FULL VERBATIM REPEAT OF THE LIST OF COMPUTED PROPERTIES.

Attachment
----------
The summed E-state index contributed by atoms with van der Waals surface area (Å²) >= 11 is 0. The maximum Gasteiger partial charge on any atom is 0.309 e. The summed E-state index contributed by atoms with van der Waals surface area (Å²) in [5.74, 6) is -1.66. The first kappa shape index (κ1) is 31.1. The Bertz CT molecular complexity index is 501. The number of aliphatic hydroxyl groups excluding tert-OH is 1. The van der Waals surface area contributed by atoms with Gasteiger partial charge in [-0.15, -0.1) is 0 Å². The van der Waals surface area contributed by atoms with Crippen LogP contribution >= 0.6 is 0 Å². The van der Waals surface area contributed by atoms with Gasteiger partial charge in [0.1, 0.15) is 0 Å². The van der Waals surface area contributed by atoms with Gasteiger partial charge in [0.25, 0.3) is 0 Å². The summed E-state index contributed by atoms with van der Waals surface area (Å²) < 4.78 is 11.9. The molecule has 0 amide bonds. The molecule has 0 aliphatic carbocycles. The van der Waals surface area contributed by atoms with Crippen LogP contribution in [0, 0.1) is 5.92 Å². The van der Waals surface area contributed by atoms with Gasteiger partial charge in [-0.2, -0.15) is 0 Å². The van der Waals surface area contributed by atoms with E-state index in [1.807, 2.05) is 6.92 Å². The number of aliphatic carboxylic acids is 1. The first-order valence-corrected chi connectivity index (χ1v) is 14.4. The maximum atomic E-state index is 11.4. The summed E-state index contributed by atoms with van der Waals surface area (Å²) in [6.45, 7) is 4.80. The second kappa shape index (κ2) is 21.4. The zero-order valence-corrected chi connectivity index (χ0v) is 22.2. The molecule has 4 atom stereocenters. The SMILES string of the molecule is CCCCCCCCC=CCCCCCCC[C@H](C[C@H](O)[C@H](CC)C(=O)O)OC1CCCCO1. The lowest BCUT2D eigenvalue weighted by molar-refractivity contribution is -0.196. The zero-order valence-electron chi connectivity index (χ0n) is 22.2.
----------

The summed E-state index contributed by atoms with van der Waals surface area (Å²) >= 11 is 0. The maximum Gasteiger partial charge on any atom is 0.309 e. The summed E-state index contributed by atoms with van der Waals surface area (Å²) in [5.74, 6) is -1.66. The first kappa shape index (κ1) is 31.1. The Bertz CT molecular complexity index is 501. The number of aliphatic hydroxyl groups excluding tert-OH is 1. The van der Waals surface area contributed by atoms with Gasteiger partial charge in [-0.15, -0.1) is 0 Å². The van der Waals surface area contributed by atoms with Crippen LogP contribution >= 0.6 is 0 Å². The van der Waals surface area contributed by atoms with Gasteiger partial charge in [0.1, 0.15) is 0 Å². The van der Waals surface area contributed by atoms with Gasteiger partial charge in [0.25, 0.3) is 0 Å². The summed E-state index contributed by atoms with van der Waals surface area (Å²) < 4.78 is 11.9. The molecule has 0 amide bonds. The molecule has 0 aliphatic carbocycles. The van der Waals surface area contributed by atoms with Crippen LogP contribution in [0, 0.1) is 5.92 Å². The van der Waals surface area contributed by atoms with Gasteiger partial charge in [-0.2, -0.15) is 0 Å². The van der Waals surface area contributed by atoms with E-state index in [1.807, 2.05) is 6.92 Å². The number of aliphatic carboxylic acids is 1. The first-order valence-corrected chi connectivity index (χ1v) is 14.4. The maximum atomic E-state index is 11.4. The summed E-state index contributed by atoms with van der Waals surface area (Å²) in [6.45, 7) is 4.80. The second kappa shape index (κ2) is 21.4. The zero-order valence-corrected chi connectivity index (χ0v) is 22.2. The molecule has 4 atom stereocenters. The SMILES string of the molecule is CCCCCCCCC=CCCCCCCC[C@H](C[C@H](O)[C@H](CC)C(=O)O)OC1CCCCO1. The lowest BCUT2D eigenvalue weighted by molar-refractivity contribution is -0.196. The zero-order valence-electron chi connectivity index (χ0n) is 22.2.